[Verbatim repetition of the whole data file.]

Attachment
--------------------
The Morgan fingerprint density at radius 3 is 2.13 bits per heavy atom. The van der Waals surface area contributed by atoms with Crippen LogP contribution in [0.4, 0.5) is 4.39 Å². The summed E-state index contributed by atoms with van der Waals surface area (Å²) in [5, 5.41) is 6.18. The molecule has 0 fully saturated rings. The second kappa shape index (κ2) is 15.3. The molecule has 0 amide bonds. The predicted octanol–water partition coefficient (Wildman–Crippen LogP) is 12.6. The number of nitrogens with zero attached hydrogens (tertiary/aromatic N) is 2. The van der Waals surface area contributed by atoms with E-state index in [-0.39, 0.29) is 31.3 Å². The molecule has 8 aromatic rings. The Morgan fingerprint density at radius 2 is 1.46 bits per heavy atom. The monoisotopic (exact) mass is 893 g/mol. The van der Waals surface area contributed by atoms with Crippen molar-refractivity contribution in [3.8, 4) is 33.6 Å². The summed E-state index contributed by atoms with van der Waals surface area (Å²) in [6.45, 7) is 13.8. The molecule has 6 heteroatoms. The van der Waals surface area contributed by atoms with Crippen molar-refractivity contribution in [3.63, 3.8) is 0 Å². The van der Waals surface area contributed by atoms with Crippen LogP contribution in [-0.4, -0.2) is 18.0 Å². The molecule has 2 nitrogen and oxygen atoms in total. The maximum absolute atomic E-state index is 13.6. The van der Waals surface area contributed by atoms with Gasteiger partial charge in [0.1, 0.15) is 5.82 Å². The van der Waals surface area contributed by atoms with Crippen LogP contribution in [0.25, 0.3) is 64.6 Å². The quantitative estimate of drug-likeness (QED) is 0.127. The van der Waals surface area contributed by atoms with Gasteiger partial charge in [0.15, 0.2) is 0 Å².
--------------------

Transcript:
The Morgan fingerprint density at radius 3 is 2.13 bits per heavy atom. The van der Waals surface area contributed by atoms with Crippen LogP contribution in [0.4, 0.5) is 4.39 Å². The summed E-state index contributed by atoms with van der Waals surface area (Å²) in [5, 5.41) is 6.18. The molecule has 0 fully saturated rings. The second kappa shape index (κ2) is 15.3. The molecule has 0 amide bonds. The predicted octanol–water partition coefficient (Wildman–Crippen LogP) is 12.6. The number of nitrogens with zero attached hydrogens (tertiary/aromatic N) is 2. The van der Waals surface area contributed by atoms with E-state index in [-0.39, 0.29) is 31.3 Å². The molecule has 8 aromatic rings. The Morgan fingerprint density at radius 2 is 1.46 bits per heavy atom. The monoisotopic (exact) mass is 893 g/mol. The van der Waals surface area contributed by atoms with Crippen molar-refractivity contribution in [3.8, 4) is 33.6 Å². The summed E-state index contributed by atoms with van der Waals surface area (Å²) in [6.45, 7) is 13.8. The molecule has 6 heteroatoms. The van der Waals surface area contributed by atoms with Crippen molar-refractivity contribution in [3.63, 3.8) is 0 Å². The van der Waals surface area contributed by atoms with Crippen LogP contribution in [-0.4, -0.2) is 18.0 Å². The molecule has 2 nitrogen and oxygen atoms in total. The maximum absolute atomic E-state index is 13.6. The van der Waals surface area contributed by atoms with Gasteiger partial charge in [0.1, 0.15) is 5.82 Å². The van der Waals surface area contributed by atoms with Crippen LogP contribution in [0.25, 0.3) is 64.6 Å². The quantitative estimate of drug-likeness (QED) is 0.127. The van der Waals surface area contributed by atoms with Gasteiger partial charge in [0.15, 0.2) is 0 Å².